In September 2018, the Department of the Interior’s Bureau of Land Management (BLM) promulgated amendments that eliminated or replaced most provisions of the Waste Prevention, Production Subject to Royalties, and Resource Conservation final rule the Obama administration issued in 2016. However, several 2016 provisions were retained with modifications, including a provision relating to measuring and reporting volumes of gas vented and flared, which we describe here.
The 2016 action updated older BLM provisions that allowed royalty-free venting and flaring by operators with oil and gas (O&G) leases on public land. The intent of the rule was twofold—require reductions of venting and flaring to ensure that taxpayers benefited from royalties and cut down on emissions of methane, the main ingredient of natural gas—a potent greenhouse gas. The 2018 amendments discarded most of the 2016 rule, including requirements that lessees develop waste minimization plans and undertake measures to collect gas that reached the surface during and after hydraulic fracturing.
As the BLM describes it, the two sets of measurement requirements for vented and flared gas (43 CFR 3179.9 in the 2016 rule and 43 CFR 3179.301(a) in the 2018 amendments) are “essentially the same.” The one key difference relates to measurement when the volume of gas flared exceeds 50 thousand cubic feet (Mcf) per day.
Under the 2016 rule, operators were required to use estimation protocols or measure (using a metering device) all flared and vented gas, whether royalty-bearing or royalty-free. However, more specific requirements applied when 50 Mcf or more of gas is flared per day. Specifically, when this volume threshold is met, the operator was required to either measure the volume of the flared gas or calculate the volume of the flared gas based on the results of a regularly performed gas/oil ratio (GOR) test, which allowed the BLM to independently verify the volume, rate, and heating value of the flared gas. Operators were required to report all volumes of vented or flared to the BLM. Also, operators were allowed to flare gas from specific multiple leases or areas to a common point.
The 2018 rule provides three measurement options. Operators may:
- Estimate or measure the vented or flared gas in accordance with applicable rules, regulations, or orders of the appropriate state or tribal regulatory agency;
- Estimate the volume of the vented or flared gas based on the results of a regularly performed GOR test and measured values for the volume of oil production and gas sales to allow the BLM to independently verify the volume, rate, and heating value of the flared gas; or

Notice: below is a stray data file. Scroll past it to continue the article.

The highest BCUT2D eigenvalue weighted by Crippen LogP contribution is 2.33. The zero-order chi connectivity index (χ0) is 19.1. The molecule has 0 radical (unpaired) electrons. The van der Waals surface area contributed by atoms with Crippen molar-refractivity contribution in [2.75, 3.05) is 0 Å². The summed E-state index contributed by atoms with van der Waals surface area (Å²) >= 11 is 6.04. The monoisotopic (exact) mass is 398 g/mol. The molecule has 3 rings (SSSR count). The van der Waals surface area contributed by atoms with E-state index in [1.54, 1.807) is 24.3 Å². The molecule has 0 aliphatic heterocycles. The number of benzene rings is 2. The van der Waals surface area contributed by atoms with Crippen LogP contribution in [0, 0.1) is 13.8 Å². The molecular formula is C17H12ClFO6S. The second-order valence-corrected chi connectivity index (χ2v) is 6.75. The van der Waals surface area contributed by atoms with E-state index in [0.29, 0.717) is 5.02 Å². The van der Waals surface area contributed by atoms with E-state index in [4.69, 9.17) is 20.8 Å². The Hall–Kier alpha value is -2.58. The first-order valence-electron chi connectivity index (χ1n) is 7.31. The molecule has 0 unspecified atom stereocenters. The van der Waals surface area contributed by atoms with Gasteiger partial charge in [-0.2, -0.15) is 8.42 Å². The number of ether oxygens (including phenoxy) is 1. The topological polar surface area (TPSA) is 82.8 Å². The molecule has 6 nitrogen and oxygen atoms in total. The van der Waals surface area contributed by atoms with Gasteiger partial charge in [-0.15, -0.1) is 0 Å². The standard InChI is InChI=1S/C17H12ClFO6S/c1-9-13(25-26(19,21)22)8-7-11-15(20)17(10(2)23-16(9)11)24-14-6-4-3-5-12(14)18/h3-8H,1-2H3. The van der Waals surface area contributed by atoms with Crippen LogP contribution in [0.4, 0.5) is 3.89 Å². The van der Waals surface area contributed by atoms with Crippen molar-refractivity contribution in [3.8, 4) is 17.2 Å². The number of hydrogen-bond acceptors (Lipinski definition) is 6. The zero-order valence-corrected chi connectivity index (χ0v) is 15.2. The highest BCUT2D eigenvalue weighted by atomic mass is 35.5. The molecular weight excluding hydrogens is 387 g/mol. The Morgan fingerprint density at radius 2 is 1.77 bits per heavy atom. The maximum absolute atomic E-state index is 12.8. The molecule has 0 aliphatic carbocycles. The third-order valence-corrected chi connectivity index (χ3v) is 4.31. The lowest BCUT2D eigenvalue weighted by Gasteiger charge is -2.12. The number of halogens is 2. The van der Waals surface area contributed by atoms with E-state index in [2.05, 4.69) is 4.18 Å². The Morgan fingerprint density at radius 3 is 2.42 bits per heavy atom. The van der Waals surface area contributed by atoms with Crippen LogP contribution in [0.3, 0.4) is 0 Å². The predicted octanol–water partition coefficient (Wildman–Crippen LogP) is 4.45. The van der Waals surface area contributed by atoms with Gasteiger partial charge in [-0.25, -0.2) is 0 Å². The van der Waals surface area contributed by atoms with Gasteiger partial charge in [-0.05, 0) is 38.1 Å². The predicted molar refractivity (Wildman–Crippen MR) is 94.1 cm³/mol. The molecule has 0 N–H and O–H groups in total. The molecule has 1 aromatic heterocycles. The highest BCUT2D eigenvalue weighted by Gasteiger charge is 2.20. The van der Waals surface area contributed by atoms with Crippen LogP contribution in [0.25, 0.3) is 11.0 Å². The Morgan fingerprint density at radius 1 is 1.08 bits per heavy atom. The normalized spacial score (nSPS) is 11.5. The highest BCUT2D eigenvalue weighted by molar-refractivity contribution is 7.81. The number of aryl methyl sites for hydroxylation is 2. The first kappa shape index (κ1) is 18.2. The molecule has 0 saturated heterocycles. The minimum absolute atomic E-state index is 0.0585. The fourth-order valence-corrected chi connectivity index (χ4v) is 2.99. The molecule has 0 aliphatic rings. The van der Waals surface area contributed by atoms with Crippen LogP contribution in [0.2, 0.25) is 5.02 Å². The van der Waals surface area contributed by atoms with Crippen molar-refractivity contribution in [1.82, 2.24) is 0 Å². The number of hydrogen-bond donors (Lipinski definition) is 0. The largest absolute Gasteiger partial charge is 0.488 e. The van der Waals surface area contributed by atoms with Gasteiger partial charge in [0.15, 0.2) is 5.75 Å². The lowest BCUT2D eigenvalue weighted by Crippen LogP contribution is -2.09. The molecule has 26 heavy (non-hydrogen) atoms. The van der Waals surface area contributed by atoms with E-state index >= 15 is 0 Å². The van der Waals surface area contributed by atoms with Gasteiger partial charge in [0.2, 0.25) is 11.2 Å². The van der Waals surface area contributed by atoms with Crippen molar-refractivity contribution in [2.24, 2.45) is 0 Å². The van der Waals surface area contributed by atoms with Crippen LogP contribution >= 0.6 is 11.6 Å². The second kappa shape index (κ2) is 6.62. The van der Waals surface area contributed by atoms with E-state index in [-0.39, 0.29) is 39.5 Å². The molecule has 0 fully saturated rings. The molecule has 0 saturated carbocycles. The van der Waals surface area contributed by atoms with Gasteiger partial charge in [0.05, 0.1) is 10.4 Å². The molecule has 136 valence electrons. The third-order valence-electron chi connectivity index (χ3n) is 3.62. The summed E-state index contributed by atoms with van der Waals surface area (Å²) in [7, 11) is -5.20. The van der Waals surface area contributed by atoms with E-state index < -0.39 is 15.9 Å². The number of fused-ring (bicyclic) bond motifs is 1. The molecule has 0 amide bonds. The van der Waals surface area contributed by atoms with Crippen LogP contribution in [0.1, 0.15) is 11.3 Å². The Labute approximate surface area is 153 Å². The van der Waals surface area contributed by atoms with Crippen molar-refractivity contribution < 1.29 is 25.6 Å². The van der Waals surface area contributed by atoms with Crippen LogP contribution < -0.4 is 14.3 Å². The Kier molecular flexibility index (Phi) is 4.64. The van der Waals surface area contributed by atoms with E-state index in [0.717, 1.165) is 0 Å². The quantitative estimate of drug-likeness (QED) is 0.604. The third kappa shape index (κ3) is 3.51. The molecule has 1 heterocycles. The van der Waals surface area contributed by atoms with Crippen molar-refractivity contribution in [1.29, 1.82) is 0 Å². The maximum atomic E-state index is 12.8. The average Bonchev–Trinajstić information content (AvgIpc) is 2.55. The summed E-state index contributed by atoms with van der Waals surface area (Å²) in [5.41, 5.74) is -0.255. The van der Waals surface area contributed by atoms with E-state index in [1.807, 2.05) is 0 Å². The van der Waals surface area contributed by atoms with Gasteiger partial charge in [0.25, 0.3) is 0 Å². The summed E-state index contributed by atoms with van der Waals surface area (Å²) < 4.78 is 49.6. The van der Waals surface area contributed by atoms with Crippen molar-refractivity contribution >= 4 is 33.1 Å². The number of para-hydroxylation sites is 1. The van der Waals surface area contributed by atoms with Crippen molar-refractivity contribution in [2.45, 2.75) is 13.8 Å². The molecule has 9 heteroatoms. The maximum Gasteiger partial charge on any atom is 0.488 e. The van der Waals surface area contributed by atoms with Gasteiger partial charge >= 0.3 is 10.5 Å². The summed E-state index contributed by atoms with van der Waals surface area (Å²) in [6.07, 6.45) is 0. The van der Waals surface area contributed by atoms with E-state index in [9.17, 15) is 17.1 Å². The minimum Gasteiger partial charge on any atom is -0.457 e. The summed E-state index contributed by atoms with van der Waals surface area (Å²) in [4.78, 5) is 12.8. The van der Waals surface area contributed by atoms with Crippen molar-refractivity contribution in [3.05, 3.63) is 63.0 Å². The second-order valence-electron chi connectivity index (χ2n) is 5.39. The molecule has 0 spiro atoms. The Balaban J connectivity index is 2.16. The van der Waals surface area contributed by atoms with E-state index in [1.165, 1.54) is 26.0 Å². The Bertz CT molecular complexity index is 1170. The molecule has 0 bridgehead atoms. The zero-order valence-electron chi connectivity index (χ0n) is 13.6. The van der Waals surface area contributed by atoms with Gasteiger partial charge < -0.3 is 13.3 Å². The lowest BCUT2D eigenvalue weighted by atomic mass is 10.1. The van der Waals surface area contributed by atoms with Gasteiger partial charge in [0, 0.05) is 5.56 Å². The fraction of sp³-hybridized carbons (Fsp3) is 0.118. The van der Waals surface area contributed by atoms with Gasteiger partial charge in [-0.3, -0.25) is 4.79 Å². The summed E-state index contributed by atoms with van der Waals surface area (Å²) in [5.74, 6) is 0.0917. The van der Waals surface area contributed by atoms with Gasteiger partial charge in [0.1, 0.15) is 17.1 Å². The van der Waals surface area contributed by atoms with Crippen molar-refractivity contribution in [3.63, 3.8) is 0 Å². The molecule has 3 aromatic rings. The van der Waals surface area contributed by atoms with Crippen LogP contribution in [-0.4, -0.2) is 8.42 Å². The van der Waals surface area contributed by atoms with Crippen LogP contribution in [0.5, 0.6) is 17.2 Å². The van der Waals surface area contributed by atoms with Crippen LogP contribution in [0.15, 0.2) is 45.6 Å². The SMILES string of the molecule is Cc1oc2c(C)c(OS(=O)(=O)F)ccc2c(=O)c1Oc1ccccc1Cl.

- Measure the volume of the flared gas.
The 2018 rule places no limit on the amount of flared gas that may be estimated. The BLM somewhat limited this provision by providing itself with the authority to require the installation of additional measurement equipment whenever it is determined that the existing methods are inadequate to meet the purposes of its waste prevention and resource conservation program.
Several commenters objected to the amendments. One commenter said the provision authorizing the BLM to require the installation of additional measurement equipment is too broad and vague. According to another commenter, the absence of restrictions on self-reporting by operators invites abuse of the system, limits accountability for gas that is lost, and deprives taxpayers of assurance that they will receive the royalties to which they are entitled. Others noted that the BLM cannot address a problem if it does not have accurate and timely measurement information. Still others were concerned about the adequacy of state and tribal rules regarding flaring volume estimations.
“Even if the BLM had determined that all applicable state and tribal rules were equally effective as the BLM standards for accurately estimating flaring volumes, it is inappropriate for the BLM to defer across the board to state and tribal standards that could be changed or weakened,” the commenters stated.
The BLM responded that the provision that allows it to require additional measurement to provide for more accurate measurement when flared volumes are large is sufficient to ameliorate measurement uncertainty. Furthermore, says the BLM, an upper limit on the volume of gas estimated is not needed because it does not consider the percentage of federal interest in the flared volume. The federal government collected $2.5 billion in revenue from onshore oil, gas, and coal production on federal lands in 2016, including about $2 billion from royalties.
“The risk of inaccurate measurement for royalty payments is positively, directly related to federal interest and flared volume,” said the BLM.